“The problem with abstractions (like reports and documents) is that they create illusions of agreement. A hundred people can read the same words, but in their heads, they’re imagining a hundred different things.”
- Jason Fried and David Heinemeier Hansson – Rework
How much time are we spending on planning for great work instead of actually doing great work?
We’re in love with the chase, the big vision at the end of that proverbial rainbow where higher purpose, a healthy bottom line, an enviable internal culture and a pack of ravenous, ultra-engaged customers all melt together in a pot of perfect. Read More…
Risk is the characteristic that distinguishes a startup from any other type of business. Imagine the experience of quitting a stable, secure job to venture into the unknown. It’s terrifying, and if you’re reading this blog post, you know how terrifying this experience is — because you’ve probably done it.
That’s why Eric Ries wrote The Lean Startup — to help companies navigate and minimize these risks through minimum viable products (MVPs), rigorous experimentation, and a commitment to learning.
Last year, I launched a social marketing automation app. To give you a sense of scale, it actively generated millions of impressions and hundreds of thousands of engagement events (follows, retweets) across Twitter for users in 41 different countries.
Because impressions drive conversions much like a more traditional ad network, this also means it’s spinning off a large amount of data on social engagement and follower interactions. So far I’ve just been letting the data build up, until this past weekend when I decided to dust off my rusty SQL skills and have a look around.
Here are five new things I learned looking at a random data slice of 100,000 Twitter follows.
First, some stats about our overall sample of followers:
You’ve heard it time and time again — content is the future of marketing. And being the smart, savvy entrepreneur that you are, you respond tactically by writing blog posts, authoring whitepapers, and maybe even commissioning a few infographics.
You watch your analytics like a hawk, realizing something scary. Nothing is happening. After pouring out your heart and soul on Medium — or your company blog — your web traffic is still flatlining. You’re pissed off.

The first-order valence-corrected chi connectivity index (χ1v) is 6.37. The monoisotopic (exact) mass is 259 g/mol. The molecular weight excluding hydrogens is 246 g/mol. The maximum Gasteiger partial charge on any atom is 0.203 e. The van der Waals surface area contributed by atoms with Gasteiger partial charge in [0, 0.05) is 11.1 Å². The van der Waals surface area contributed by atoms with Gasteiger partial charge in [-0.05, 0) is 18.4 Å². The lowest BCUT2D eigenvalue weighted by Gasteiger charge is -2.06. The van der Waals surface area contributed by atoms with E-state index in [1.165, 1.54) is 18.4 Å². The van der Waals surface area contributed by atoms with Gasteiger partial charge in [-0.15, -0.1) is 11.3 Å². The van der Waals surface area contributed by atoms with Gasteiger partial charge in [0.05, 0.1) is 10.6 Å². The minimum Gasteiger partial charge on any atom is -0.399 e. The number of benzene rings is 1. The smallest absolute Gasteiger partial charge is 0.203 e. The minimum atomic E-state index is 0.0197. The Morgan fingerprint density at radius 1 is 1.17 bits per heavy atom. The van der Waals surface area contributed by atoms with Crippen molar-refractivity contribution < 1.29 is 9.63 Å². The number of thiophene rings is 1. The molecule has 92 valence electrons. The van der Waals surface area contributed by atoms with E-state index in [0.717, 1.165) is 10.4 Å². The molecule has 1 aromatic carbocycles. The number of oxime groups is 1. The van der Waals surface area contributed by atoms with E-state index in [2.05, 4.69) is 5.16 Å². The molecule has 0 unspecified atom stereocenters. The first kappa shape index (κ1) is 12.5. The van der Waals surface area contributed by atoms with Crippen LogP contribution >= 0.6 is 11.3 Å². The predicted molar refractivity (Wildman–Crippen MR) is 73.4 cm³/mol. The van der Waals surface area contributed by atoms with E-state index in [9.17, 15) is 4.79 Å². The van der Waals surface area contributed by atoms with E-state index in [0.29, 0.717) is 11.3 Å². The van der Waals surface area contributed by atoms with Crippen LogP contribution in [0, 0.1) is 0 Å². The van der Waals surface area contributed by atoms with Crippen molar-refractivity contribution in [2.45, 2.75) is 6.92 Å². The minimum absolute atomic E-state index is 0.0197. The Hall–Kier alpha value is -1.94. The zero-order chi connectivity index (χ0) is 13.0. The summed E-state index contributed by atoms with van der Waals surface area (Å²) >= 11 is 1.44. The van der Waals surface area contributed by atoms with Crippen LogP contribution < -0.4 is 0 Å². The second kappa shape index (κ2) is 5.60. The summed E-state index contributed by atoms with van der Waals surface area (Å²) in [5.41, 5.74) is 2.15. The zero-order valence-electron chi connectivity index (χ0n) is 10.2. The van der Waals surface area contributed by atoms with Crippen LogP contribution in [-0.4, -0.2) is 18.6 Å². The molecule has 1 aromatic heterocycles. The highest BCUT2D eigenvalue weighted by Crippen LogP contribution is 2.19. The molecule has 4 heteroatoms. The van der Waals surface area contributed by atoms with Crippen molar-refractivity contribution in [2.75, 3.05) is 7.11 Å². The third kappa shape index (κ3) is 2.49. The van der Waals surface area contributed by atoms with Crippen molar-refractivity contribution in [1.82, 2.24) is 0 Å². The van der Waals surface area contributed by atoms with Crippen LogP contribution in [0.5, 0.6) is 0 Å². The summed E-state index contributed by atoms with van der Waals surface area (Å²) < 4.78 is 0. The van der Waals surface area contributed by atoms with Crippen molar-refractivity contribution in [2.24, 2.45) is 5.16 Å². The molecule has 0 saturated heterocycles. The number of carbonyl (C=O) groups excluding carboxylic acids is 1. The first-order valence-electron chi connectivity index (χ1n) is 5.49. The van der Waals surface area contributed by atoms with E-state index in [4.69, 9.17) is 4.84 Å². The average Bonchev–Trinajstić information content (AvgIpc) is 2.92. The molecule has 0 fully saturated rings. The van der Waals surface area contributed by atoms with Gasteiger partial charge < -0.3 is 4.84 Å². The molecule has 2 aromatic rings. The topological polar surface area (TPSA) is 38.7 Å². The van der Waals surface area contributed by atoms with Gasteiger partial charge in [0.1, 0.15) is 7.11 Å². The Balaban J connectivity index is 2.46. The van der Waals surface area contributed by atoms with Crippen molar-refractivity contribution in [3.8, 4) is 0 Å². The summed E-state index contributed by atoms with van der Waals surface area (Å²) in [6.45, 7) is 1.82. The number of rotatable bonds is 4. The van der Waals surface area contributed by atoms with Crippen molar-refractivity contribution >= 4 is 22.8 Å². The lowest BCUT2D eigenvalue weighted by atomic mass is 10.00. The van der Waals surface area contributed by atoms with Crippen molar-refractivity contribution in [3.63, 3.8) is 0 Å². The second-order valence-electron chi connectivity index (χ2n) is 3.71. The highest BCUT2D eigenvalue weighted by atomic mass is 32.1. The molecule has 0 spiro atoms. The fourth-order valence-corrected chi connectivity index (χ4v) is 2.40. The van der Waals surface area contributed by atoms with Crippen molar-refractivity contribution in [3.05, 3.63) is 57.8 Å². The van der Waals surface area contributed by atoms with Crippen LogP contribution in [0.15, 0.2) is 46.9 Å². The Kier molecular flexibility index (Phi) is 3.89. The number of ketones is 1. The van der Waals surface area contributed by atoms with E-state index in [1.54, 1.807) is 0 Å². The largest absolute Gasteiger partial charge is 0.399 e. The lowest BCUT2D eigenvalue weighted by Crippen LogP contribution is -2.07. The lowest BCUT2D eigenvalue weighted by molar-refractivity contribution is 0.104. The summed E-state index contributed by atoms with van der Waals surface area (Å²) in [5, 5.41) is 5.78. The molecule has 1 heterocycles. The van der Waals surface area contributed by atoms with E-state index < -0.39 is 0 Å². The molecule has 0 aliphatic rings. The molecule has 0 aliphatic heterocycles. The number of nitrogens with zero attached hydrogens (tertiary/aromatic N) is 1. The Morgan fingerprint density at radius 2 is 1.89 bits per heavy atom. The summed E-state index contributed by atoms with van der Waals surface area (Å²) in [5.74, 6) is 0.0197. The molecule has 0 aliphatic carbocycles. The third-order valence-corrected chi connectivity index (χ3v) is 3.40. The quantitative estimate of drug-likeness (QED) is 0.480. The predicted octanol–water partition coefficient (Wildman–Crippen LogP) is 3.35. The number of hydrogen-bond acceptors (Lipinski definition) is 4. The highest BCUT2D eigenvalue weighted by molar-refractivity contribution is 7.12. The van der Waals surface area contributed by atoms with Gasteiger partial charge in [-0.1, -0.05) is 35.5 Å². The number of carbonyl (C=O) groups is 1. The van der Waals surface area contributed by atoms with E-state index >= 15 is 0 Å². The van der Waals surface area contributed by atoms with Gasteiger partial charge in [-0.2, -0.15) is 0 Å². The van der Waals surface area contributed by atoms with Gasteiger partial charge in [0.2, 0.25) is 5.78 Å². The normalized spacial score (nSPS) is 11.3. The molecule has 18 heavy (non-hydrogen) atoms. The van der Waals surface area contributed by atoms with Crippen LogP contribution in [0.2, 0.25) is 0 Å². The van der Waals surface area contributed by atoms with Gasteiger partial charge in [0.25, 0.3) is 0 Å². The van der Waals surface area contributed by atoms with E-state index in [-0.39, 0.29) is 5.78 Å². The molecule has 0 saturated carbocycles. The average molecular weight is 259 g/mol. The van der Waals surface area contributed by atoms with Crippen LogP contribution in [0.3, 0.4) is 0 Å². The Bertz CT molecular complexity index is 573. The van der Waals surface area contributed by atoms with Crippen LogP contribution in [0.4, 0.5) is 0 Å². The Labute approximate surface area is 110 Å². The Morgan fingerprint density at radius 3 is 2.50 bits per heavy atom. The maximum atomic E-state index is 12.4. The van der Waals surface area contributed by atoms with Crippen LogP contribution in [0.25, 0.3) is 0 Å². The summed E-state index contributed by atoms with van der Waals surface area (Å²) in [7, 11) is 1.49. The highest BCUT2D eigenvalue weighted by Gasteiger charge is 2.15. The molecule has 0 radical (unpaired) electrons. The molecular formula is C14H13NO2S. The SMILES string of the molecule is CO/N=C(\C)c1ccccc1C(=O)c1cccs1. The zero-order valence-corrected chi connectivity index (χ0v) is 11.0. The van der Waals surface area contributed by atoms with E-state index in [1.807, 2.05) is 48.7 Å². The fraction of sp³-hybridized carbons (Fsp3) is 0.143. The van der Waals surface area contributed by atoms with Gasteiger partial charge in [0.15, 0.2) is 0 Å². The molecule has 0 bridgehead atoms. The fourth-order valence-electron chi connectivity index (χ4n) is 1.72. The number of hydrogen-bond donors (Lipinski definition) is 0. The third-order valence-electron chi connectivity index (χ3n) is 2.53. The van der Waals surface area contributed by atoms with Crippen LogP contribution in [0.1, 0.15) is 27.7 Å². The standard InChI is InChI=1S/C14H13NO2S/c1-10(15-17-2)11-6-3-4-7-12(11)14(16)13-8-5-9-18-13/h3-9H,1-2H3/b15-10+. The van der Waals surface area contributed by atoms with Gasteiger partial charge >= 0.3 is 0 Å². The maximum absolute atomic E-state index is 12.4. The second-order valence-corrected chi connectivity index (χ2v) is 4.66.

You’re also not alone.
Editor’s Note: This post originally appeared on Feld.com and has been re-published with permission. Love what you’re reading? Be sure to check out Brad Feld’s upcoming Clarity Live talk about the ‘Power of Startup Communities’ on Wednesday, July 9th. We’ll be opening up the waiting list, so stay tuned!
Recently, I wrote a post titled After Your First Big Success, What’s Next? The comment thread was powerful and fascinating, as was the direct email feedback I got, including the following note: Read More…
Founders are a rare breed. We’re sales machines, relentless hustlers, and wholeheartedly dedicated to making an impact in the world. At the end of the day, however, we’re human— not superhuman. We have finite hours in the day and often find ourselves walking a tightrope between our emotionally charged days and our equally demanding personal relationships.
Entrepreneurship is all consuming — we’re often tired and distracted. We’re perpetually in our own heads — which makes us terrible lovers. But with any ‘problem,’ there is a clear solution. Read More…
Hi, my name is Jeremy Schoemaker. Although you might know me better by my online moniker, ShoeMoney, or maybe you’ve visited my blog ShoeMoney.com.
- In 2007 I started a company called AuctionAds built around the eBay affiliate program. 3 months after launch the company had over 25,000 publishers producing over 2M/month in revenue. The company sold to MediaWhiz only 4 months after launch.
- In 2010 I was named Fast Company’s most influential person on the internet.
- In 2010 I launched my own online video training series called the ShoeMoney System. To date, the product has sold over 10M in revenue and now runs on autopilot on Udemy, Clickbank and other 3rd party outlets.
But where I have done really well is selling other people’s stuff.
To date I have sold over 50 million in gross product sales of other people’s products and services as an affiliate.
It’s hard to believe that some of today’s most valuable public companies began as scrappy, garage ventures. As big as we dream, founders rarely expect their companies to rank among the Fortune 500. Yet the Googles and the Apples of the world have done it.
What do today’s biggest tech ventures share in common?
This post was originally published on KISSmetrics.com by Chloe Mason Gray and has been republished with permission.
Recently, I was tasked with designing a marketing strategy for the launch of a new version of a product. Our main goal for the early stages of the launch was to get as many user signups as possible.
Looking for a little inspiration, I researched how other tech companies tackle user acquisition during product launches. I wanted to know: How do companies get users to share their products, either pre-launch, during beta or at the beginning of a public launch? Read More…
Nobody becomes an entrepreneur because it’s easy. What these business leaders share in common is that they’re driven by an unstoppable dream. It’s a life calling, not a career. We hold ourselves to relentlessly high standards, and when we fall, we fall hard.
Luckily, so many others have been there before.
In honor of Global Entrepreneurship Week, here are 23 lessons learned from some of Clarity’s top entrepreneurs.